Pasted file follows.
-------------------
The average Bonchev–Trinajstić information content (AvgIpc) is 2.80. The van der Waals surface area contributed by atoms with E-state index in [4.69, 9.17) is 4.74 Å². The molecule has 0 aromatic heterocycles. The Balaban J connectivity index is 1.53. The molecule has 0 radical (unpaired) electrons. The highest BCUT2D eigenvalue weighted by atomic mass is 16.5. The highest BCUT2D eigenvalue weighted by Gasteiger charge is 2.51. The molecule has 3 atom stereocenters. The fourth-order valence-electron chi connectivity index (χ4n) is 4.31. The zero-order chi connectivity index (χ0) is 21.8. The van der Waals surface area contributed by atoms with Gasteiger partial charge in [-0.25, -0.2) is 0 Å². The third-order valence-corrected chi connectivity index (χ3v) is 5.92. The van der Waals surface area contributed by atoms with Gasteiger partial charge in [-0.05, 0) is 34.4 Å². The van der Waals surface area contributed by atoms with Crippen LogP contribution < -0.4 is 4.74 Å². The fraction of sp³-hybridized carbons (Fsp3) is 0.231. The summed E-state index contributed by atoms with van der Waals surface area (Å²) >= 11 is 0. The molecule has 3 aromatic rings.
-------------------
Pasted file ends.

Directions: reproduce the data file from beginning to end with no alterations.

The average Bonchev–Trinajstić information content (AvgIpc) is 2.80. The van der Waals surface area contributed by atoms with E-state index in [4.69, 9.17) is 4.74 Å². The molecule has 0 aromatic heterocycles. The Balaban J connectivity index is 1.53. The molecule has 0 radical (unpaired) electrons. The highest BCUT2D eigenvalue weighted by atomic mass is 16.5. The highest BCUT2D eigenvalue weighted by Gasteiger charge is 2.51. The molecule has 3 atom stereocenters. The fourth-order valence-electron chi connectivity index (χ4n) is 4.31. The zero-order chi connectivity index (χ0) is 21.8. The van der Waals surface area contributed by atoms with Gasteiger partial charge in [-0.25, -0.2) is 0 Å². The third-order valence-corrected chi connectivity index (χ3v) is 5.92. The van der Waals surface area contributed by atoms with Gasteiger partial charge in [-0.05, 0) is 34.4 Å². The van der Waals surface area contributed by atoms with Crippen LogP contribution < -0.4 is 4.74 Å². The fraction of sp³-hybridized carbons (Fsp3) is 0.231. The summed E-state index contributed by atoms with van der Waals surface area (Å²) >= 11 is 0. The molecule has 3 aromatic rings.